With two major acquisitions in the last six months, St. Louis-based Boatmen's Bancshares has established itself as the most aggressive, and perhaps the canniest, acquirer in the central Midwest.
The region's economic climate is relatively good, and the competition for healthy franchises - at least so far - is relatively weak.
In the early and mid-1980s, Boatmen's expanded aggressively but at the cost of diluting shareholder value.
Since 1987, the $16.2 billion-asset Boatmen's has made five major acquisitions, all accretive, building shareholder value.
Just two months after it expanded into Oklahoma with the acquisition of First Interstate of Oklahoma, Boatmen's moved into Iowa, announcing Oct. 11 a definitive agreement to acquire $1.2 billion-asset First Interstate of Iowa for $136 million, or 123% of book value, far below the frenzied pricing of franchises in nearby Midwest states.
Des Moines a Target
About half of First Interstate's assets are in the Des Moines area, another desirable urban market, and further Boatmen's acquisitions in that market can be expected.
"Des Moines is a very attractive market to us," Boatmen's chief financial officer James Kienker said.
When the performance is up to snuff, Boatmen's likes to keep management talent on board.
In Oklahoma, it retained Ken Townsend as First Interstate's chief executive, and it has already announced that First Interstate of Iowa's senior management would stay, a move that should allow Boatmen's to hit the ground running in Iowa after the acquisition.
Boatmen's hasn't made any hard decisions on how to consolidate the Iowa operation, but Mr. Kienker said the acquisition promises significant opportunities for cost savings.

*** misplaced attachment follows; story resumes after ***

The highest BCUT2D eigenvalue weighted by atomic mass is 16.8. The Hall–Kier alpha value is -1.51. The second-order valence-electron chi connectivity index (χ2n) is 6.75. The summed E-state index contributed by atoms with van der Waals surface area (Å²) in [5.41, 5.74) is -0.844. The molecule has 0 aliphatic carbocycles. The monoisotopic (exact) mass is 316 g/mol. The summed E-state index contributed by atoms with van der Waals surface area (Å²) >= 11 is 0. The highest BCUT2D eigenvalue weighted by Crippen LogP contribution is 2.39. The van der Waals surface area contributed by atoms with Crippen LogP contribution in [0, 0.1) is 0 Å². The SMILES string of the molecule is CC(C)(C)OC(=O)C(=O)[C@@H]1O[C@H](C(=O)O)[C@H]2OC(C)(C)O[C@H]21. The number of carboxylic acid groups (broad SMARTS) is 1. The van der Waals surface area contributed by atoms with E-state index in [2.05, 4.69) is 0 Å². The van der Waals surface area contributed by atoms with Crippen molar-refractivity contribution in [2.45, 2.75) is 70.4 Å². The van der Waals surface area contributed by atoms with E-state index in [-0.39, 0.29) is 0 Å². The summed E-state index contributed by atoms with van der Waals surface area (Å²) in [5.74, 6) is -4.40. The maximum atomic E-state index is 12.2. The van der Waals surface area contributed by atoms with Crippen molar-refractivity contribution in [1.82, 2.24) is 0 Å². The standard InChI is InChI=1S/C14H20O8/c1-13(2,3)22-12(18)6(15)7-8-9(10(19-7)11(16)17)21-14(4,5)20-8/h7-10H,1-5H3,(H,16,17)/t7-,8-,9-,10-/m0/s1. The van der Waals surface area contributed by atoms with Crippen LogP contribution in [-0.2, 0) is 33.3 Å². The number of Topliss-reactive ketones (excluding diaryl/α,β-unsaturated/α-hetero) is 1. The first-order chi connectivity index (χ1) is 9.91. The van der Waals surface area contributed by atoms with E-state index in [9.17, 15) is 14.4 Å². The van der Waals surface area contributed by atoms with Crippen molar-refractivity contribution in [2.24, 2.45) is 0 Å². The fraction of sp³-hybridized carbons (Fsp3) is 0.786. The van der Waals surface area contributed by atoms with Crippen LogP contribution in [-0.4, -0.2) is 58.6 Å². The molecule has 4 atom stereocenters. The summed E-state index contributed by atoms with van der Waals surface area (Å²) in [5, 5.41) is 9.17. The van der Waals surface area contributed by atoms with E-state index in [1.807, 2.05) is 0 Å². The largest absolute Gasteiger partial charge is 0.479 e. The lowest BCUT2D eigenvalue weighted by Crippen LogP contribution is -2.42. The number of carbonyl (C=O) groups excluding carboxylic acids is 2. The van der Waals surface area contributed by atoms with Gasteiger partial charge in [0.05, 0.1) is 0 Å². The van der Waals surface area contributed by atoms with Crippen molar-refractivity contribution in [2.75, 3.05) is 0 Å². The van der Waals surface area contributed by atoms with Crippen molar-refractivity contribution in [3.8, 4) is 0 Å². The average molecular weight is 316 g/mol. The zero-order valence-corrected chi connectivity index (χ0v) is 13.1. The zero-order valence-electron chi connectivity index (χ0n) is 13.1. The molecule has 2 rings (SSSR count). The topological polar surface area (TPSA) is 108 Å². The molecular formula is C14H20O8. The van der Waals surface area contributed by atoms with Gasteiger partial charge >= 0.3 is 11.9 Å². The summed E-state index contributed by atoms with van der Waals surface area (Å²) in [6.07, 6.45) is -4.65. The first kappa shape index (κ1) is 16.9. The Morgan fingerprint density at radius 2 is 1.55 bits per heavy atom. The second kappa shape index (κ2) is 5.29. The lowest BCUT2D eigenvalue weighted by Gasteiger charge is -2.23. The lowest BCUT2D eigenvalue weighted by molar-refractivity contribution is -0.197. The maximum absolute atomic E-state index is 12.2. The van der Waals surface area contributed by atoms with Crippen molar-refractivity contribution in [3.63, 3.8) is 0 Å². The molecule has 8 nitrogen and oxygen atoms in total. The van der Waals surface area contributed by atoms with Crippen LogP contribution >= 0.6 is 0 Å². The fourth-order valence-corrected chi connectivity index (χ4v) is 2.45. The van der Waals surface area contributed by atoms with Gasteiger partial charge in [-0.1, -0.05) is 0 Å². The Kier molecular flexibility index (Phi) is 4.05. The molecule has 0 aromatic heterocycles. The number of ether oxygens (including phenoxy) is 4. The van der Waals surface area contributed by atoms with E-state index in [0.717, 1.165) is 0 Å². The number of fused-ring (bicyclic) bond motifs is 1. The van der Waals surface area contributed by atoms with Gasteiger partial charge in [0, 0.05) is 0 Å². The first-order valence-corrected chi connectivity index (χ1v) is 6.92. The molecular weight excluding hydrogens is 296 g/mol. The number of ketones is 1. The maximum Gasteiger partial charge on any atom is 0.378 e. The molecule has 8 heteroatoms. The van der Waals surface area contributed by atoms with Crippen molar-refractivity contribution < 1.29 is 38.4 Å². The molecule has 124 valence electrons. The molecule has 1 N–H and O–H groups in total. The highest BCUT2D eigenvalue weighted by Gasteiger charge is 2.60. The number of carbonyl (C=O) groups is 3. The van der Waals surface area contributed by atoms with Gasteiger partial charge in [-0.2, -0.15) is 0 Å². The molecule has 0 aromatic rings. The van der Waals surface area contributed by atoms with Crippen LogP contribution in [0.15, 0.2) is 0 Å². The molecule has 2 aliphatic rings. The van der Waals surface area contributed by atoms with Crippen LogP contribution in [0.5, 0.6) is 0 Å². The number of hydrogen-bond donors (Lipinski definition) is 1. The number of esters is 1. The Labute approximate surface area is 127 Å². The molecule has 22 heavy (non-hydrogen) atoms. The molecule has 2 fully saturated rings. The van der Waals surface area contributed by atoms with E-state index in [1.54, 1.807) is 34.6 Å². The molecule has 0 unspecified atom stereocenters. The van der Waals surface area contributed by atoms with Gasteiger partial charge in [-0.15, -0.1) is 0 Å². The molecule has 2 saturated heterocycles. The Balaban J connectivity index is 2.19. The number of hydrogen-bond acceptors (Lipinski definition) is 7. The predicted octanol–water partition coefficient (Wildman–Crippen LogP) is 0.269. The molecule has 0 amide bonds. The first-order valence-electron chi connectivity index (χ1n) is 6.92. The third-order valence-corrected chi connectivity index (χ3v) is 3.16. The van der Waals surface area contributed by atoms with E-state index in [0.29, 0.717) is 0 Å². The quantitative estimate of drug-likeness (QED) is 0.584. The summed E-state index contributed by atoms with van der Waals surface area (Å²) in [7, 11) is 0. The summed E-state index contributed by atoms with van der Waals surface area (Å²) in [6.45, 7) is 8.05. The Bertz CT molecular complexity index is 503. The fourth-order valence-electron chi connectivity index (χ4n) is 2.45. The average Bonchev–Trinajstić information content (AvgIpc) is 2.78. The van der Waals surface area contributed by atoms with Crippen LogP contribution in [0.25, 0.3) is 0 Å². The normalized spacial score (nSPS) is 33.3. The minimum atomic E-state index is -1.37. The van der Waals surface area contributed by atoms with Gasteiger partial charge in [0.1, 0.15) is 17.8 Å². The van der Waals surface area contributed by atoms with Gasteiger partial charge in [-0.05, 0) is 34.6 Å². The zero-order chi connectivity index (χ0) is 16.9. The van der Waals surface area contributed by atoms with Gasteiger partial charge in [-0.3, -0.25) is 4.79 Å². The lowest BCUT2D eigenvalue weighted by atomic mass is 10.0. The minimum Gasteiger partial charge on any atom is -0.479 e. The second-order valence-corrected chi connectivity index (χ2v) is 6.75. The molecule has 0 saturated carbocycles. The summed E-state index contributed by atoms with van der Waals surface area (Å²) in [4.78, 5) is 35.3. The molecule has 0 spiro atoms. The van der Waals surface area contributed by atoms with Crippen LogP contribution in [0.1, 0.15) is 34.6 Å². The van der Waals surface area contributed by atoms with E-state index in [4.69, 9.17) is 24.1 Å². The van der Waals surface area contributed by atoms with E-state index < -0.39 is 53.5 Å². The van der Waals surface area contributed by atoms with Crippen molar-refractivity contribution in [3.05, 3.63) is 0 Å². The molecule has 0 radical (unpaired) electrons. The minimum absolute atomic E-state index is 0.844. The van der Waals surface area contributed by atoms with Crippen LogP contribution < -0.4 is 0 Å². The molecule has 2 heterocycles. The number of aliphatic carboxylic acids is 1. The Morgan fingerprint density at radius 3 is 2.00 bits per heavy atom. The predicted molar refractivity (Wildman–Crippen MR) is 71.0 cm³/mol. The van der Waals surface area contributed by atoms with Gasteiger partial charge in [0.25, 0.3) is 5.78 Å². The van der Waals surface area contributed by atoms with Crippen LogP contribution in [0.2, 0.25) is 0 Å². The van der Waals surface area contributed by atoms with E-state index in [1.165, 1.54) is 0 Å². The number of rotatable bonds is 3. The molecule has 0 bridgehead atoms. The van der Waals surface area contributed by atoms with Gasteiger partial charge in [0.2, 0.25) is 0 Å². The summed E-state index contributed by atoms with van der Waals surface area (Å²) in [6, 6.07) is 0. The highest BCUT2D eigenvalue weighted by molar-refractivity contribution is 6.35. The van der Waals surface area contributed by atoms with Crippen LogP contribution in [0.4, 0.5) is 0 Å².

The target number for cost savings is $10 million over the first three years, Boatmen's secretary Philip McCarty said.
Internal Efficiency Improves
The cost savings Boatmen's achieves would be enhanced by First Interstate's own internal consolidation, a process it began more than a year ago to realize further efficiencies.
Since then, First Interstate has reduced the number of banks it operates in the state to 10, from 13 in 1990, without reducing the number of offices it operates.
Boatmen's, the nation's 11th-largest provider of trust services with about $30 billion of assets under management, also plans to expand First Interstate's trust services and add consumer products, enhancing revenue by $2 million in the first two years of the acquisition.
"We're not interested in small banks," said Mr. McCarty. "We want to expand into population centers and go in with either a [Top Three] market share or to enhance our share in an existing market.
"We also have a very low risk tolerance in acquisitions: minimal asset risk, minimal change in loan intake, minimal operational risk (especially in consolidating data processing), and a portfolio that matches our existing business."
"Probably the most important guidepost in our acquisition strategy," said Mr. McCarty, "is that we will tolerate only modest, if any, dilution. This precept - minimal dilution - practically dictates a modest multiple.
"I cannot cite a magic formula as to what constitutes 'modest,' but it is fair to say tht Boatmen's is not likely to pay a substantial premium for book value or earnings, absent very unusual circumstances."
Boatmen's will, according to Mr. McCarty, be looking for other acquisitions in Iowa as soon as (if not before) the First Interstate deal is closed.
Mr. McCarty cautioned, however, that Boatmen's interest is not the only factor at play in the mergers and acquisitions game: "It takes a willing partners."
Other States Being Checked
Iowa isn't kthe only state put on the Boatmen's watch. "We're interested in all contiguous states to Missouri and may expand into selected noncontiguous states," mr. McCarty said. "We consider the whole central U.S. to be our trade area."
Eight states are contiguous to Missouri, and Boatmen's already has a franchise - or one in the works - in four: Illinois, Oklahoma, Tennessee, and Iowa.
That leaves Nebraska, Kentucky, Arkansas, and Kansas as potential virgin territory for Boatmen's.
Boatmen's probably isn't the only acquirer looking at Iowa. Three other healthy franchises exist in the Hawkeye state: Brenton Banks, with $1.2 billion in assets; Hawkeye Bancorp., $1.3 billion; and Iowa National Bankshares Corp., $900 million.
Considering the comparatively attractive pricing of Iowa franchises, any one of them might be asked to the dance.